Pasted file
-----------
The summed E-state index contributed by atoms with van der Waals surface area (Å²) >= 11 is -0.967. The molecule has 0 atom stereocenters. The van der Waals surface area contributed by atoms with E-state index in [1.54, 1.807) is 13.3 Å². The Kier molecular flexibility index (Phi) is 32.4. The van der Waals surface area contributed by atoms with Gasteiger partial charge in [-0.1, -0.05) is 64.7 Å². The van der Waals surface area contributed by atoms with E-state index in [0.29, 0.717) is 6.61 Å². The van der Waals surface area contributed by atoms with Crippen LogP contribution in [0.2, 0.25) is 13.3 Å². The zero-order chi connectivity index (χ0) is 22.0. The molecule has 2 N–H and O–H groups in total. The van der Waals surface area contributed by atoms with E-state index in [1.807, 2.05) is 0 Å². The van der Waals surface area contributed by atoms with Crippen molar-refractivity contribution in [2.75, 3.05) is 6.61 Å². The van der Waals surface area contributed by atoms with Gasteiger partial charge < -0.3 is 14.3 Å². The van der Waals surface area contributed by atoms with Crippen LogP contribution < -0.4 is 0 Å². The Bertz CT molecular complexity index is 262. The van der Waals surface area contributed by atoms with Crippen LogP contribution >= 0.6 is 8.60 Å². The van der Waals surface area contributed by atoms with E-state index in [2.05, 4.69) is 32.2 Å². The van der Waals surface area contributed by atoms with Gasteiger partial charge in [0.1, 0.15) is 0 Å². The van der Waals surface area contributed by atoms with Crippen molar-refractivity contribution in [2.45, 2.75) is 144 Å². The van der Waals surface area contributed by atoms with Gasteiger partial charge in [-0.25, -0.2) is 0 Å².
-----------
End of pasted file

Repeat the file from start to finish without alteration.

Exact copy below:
The summed E-state index contributed by atoms with van der Waals surface area (Å²) >= 11 is -0.967. The molecule has 0 atom stereocenters. The van der Waals surface area contributed by atoms with E-state index in [1.54, 1.807) is 13.3 Å². The Kier molecular flexibility index (Phi) is 32.4. The van der Waals surface area contributed by atoms with Gasteiger partial charge in [-0.1, -0.05) is 64.7 Å². The van der Waals surface area contributed by atoms with E-state index in [0.29, 0.717) is 6.61 Å². The van der Waals surface area contributed by atoms with Crippen LogP contribution in [0.2, 0.25) is 13.3 Å². The zero-order chi connectivity index (χ0) is 22.0. The molecule has 2 N–H and O–H groups in total. The van der Waals surface area contributed by atoms with E-state index in [1.807, 2.05) is 0 Å². The van der Waals surface area contributed by atoms with Crippen molar-refractivity contribution in [2.75, 3.05) is 6.61 Å². The van der Waals surface area contributed by atoms with Gasteiger partial charge < -0.3 is 14.3 Å². The van der Waals surface area contributed by atoms with Crippen LogP contribution < -0.4 is 0 Å². The Bertz CT molecular complexity index is 262. The van der Waals surface area contributed by atoms with Crippen LogP contribution >= 0.6 is 8.60 Å². The van der Waals surface area contributed by atoms with E-state index in [2.05, 4.69) is 32.2 Å². The van der Waals surface area contributed by atoms with Gasteiger partial charge in [0.1, 0.15) is 0 Å². The van der Waals surface area contributed by atoms with Crippen molar-refractivity contribution in [2.45, 2.75) is 144 Å². The van der Waals surface area contributed by atoms with Gasteiger partial charge in [-0.25, -0.2) is 0 Å².